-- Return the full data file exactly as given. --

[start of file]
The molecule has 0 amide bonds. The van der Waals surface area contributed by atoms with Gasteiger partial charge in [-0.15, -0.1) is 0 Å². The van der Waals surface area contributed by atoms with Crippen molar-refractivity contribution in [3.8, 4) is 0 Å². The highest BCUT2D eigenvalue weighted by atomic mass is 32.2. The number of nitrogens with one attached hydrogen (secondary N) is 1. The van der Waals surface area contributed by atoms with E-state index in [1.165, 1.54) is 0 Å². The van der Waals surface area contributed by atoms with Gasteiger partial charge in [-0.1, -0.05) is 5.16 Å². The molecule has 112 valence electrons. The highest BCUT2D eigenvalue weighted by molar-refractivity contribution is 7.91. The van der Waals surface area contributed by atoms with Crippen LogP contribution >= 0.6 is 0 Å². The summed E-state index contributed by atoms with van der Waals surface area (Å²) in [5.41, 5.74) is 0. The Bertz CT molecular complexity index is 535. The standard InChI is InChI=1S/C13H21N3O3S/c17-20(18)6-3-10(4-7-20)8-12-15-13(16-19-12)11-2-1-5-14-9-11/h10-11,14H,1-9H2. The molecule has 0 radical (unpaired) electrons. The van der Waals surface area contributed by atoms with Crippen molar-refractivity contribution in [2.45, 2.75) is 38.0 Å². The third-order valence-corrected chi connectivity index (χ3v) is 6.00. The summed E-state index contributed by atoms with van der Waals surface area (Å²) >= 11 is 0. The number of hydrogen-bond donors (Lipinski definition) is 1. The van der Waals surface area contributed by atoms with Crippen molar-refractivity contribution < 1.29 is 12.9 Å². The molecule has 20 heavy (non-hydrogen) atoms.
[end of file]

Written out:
The molecule has 0 amide bonds. The van der Waals surface area contributed by atoms with Gasteiger partial charge in [-0.15, -0.1) is 0 Å². The van der Waals surface area contributed by atoms with Crippen molar-refractivity contribution in [3.8, 4) is 0 Å². The highest BCUT2D eigenvalue weighted by atomic mass is 32.2. The number of nitrogens with one attached hydrogen (secondary N) is 1. The van der Waals surface area contributed by atoms with E-state index in [1.165, 1.54) is 0 Å². The van der Waals surface area contributed by atoms with Gasteiger partial charge in [-0.1, -0.05) is 5.16 Å². The molecule has 112 valence electrons. The highest BCUT2D eigenvalue weighted by molar-refractivity contribution is 7.91. The van der Waals surface area contributed by atoms with Crippen LogP contribution >= 0.6 is 0 Å². The summed E-state index contributed by atoms with van der Waals surface area (Å²) in [5.41, 5.74) is 0. The Bertz CT molecular complexity index is 535. The standard InChI is InChI=1S/C13H21N3O3S/c17-20(18)6-3-10(4-7-20)8-12-15-13(16-19-12)11-2-1-5-14-9-11/h10-11,14H,1-9H2. The molecule has 0 radical (unpaired) electrons. The van der Waals surface area contributed by atoms with Crippen molar-refractivity contribution in [2.45, 2.75) is 38.0 Å². The third-order valence-corrected chi connectivity index (χ3v) is 6.00. The summed E-state index contributed by atoms with van der Waals surface area (Å²) >= 11 is 0. The number of hydrogen-bond donors (Lipinski definition) is 1. The van der Waals surface area contributed by atoms with Crippen molar-refractivity contribution < 1.29 is 12.9 Å². The molecule has 20 heavy (non-hydrogen) atoms.